A key measure of how many Americans lived in poverty in 2021 fell to a record low thanks in large part to federal government assistance measures aimed at supporting households through the COVID-19 pandemic, the Census Bureau said on Tuesday.
The supplemental poverty rate fell to 7.8% in 2021 from an upwardly revised 9.2% in 2020, according to a measure that takes into account government support offered through programs such as food assistance, tax credits and the stimulus checks. That was the lowest rate since the bureau began collecting that data in 2009.
The number of people living in poverty under that measure fell by nearly 4.5 million to 25.6 million, from more than 30 million in 2020, with a collection of tax credits such as the earned income tax credit and child tax credit driving a big part of the decline. Those credits alone lifted some 9.6 million out of poverty last year, bureau officials said.
The reduction was most pronounced among those under the age of 18, with the number of children living in poverty dropping to 3.8 million, a nearly 50% reduction from 7.2 million in 2020. The child poverty rate tumbled to 5.2% from 9.7%.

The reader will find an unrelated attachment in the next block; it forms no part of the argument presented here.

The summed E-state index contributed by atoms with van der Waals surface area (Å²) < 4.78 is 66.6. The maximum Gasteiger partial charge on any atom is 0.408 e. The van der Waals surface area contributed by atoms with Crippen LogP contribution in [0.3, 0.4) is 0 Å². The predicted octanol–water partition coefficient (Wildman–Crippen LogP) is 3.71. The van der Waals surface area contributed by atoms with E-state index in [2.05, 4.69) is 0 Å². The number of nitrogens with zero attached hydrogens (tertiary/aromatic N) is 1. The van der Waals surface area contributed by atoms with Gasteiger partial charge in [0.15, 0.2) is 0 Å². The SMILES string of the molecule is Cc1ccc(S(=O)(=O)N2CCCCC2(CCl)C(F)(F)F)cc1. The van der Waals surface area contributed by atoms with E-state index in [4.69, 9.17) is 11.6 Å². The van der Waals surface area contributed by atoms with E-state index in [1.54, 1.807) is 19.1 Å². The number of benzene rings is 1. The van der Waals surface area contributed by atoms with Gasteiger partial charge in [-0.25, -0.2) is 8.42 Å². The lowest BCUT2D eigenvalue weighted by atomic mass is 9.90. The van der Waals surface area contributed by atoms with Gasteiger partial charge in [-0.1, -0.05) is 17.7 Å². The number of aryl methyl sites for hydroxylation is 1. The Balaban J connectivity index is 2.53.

That drop was mostly attributable to the enhanced refundable child tax credit enacted under President Joe Biden’s American Rescue Plan in March 2021, said Liana Fox, the bureau’s assistant division chief for the Economic Characteristics, Social, Economic and Housing Statistics Division. In the absence of the child tax credit, the child poverty rate would have only fallen to 9.2%.
The decline in child poverty was not matched, however, by seniors. The number of those 65 years or older in poverty last year rose by nearly 900,000 to 6 million and the poverty rate for that group climbed to 10.7% from 9.5%.
With a larger share of that population living on fixed incomes, the increase was likely because those incomes did not keep up with accelerating inflation, Fox said. In the 12 months through December 2021, the Consumer Price Index had risen 7% and year-over-year increases had averaged 4.7% over the course of that year, the highest since 1991.
Meanwhile, the official U.S. poverty rate, which does not include the stimulus checks or some other government programs, was little changed at 11.6% in 2021 from an upwardly revised 11.5% in 2020. Under that measure, about 37.9 million people lived in poverty last year, 385,000 more than in 2020.
Median household incomes last year were little changed at $70,800, the bureau said.